Jews dethroned Protestant culture, says U.C. scholar

Discussing the influence of secular Jews on American culture, U.C. Berkeley history Professor David Hollinger repeats T.S. Eliot's warning:

"`Any large number of free-thinking Jews' is `undesirable' if one wants to maintain or develop a society in which a Christian tradition can flourish."

Hollinger, himself a descendent of Protestant clergymen, adds, "He was right."

Jews, says Hollinger, forever altered a racially and religiously homogeneous society in which Protestantism held a central and uncontested position.

But Hollinger said Jews broadened America's outlook.

The role Jewish intellectuals of the 1940s through the 1960s played in dethroning Protestantism is the subject of Hollinger's latest book, "Science, Jews, and Secular Culture," a collection of essays on mid-20th-century American intellectual history.

It was an era when transplanted European Jews such as Hannah Arendt, Bruno Bettelheim and Albert Einstein stretched America's vision.

Their example also helped open the doors of academia to American-born Jews, such as atomic physicist Robert Oppenheimer.

"They advanced cosmopolitanism and affirmed a universalist perspective. It helped bring Christian culture under scrutiny," Hollinger says.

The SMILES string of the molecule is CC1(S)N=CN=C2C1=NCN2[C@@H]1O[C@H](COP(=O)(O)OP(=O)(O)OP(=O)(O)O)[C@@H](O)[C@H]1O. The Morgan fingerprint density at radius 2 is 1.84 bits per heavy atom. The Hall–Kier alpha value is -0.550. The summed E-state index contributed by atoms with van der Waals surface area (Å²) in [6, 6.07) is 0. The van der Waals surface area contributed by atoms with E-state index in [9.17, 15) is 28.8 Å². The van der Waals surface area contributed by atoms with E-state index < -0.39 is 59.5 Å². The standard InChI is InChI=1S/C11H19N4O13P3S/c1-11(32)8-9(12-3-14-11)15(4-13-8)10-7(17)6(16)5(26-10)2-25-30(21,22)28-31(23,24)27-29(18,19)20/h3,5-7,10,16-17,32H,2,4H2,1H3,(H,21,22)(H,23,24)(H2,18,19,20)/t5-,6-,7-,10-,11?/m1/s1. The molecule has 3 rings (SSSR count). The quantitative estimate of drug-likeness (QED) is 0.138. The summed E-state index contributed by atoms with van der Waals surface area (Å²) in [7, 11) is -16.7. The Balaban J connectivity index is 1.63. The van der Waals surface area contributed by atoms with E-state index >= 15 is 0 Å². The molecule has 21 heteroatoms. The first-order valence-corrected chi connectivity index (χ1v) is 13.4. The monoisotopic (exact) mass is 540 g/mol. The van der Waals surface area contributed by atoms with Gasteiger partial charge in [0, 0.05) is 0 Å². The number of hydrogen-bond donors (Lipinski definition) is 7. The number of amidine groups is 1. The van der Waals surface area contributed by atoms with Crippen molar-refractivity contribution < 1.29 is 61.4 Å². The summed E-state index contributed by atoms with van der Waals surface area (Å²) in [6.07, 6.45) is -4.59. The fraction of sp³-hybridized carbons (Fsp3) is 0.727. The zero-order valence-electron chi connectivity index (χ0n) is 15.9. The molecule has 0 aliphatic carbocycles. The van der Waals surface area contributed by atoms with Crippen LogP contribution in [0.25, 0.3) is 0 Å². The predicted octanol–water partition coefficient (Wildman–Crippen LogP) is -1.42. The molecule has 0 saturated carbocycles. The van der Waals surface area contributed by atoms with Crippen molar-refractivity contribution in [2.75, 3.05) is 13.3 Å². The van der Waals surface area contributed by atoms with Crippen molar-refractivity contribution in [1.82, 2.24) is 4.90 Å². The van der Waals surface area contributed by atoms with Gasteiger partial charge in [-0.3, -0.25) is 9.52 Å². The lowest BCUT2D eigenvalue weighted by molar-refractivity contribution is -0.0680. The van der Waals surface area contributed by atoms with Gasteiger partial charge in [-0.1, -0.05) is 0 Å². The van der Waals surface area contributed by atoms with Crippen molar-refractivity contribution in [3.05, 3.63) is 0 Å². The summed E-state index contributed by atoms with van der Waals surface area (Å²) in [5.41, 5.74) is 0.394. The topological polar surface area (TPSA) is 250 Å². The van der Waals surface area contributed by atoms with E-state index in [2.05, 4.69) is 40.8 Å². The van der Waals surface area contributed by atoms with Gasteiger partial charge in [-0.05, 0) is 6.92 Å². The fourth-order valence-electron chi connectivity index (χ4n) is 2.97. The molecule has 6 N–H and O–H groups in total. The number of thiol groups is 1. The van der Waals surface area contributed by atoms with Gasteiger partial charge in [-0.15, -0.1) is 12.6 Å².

Jewish intellectuals — particularly nonreligious Jews who did not focus specifically on Jewish matters or confine themselves to the Jewish community — brought an intimate knowledge of European culture to such Protestant bastions as the Ivy League.

"Free-thinking Jews were engaged with the entirety of modern civilization rather than just Jewish culture," he says.

As a result, these Jews were in a better position to "force an encounter with the diversity of modern civilization," Hollinger added.

"Prominent people in the arts [and sciences] who don't have a Protestant past bring the presumption of Protestant primacy under scrutiny," Hollinger said.

Hollinger is an unlikely expert on Jewish intellectuals. Born and raised Protestant, he had little exposure to Jews as he was growing up in California, Washington and Idaho.

"When I was young, I thought Molly Goldberg was Italian," Hollinger says.

In the course of his general studies of American intellectual history, however, Hollinger became interested in Jewish intellectuals "in the same way a lot of people are interested in things they're not," he said.

In the early part of the 20th century, Protestantism held a central place in American culture, Hollinger pointed out. Even after World War II, Jews were kept from teaching at many of the top universities.

But Jewish intellectuals as well as a few New England Protestant scholars such as the late Harvard University president James Conant and computer pioneer Vannevar Bush were exploring new ideas as the century proceeded.

In some sense, the person most responsible for opening the doors of American academia to Jews was Hitler, Hollinger says. Hitler made anti-Semitism of even the most genteel sort socially unacceptable, and he drove some of the greatest Jewish intellectuals of the age out of Europe and into America, where academics eagerly awaited them.

Unlike today, however, when colleges seek diverse ethnic perspectives, Jews were not brought into academia for a specifically Jewish point of view, Hollinger added.

Jews were simply brought in because they were no longer kept out.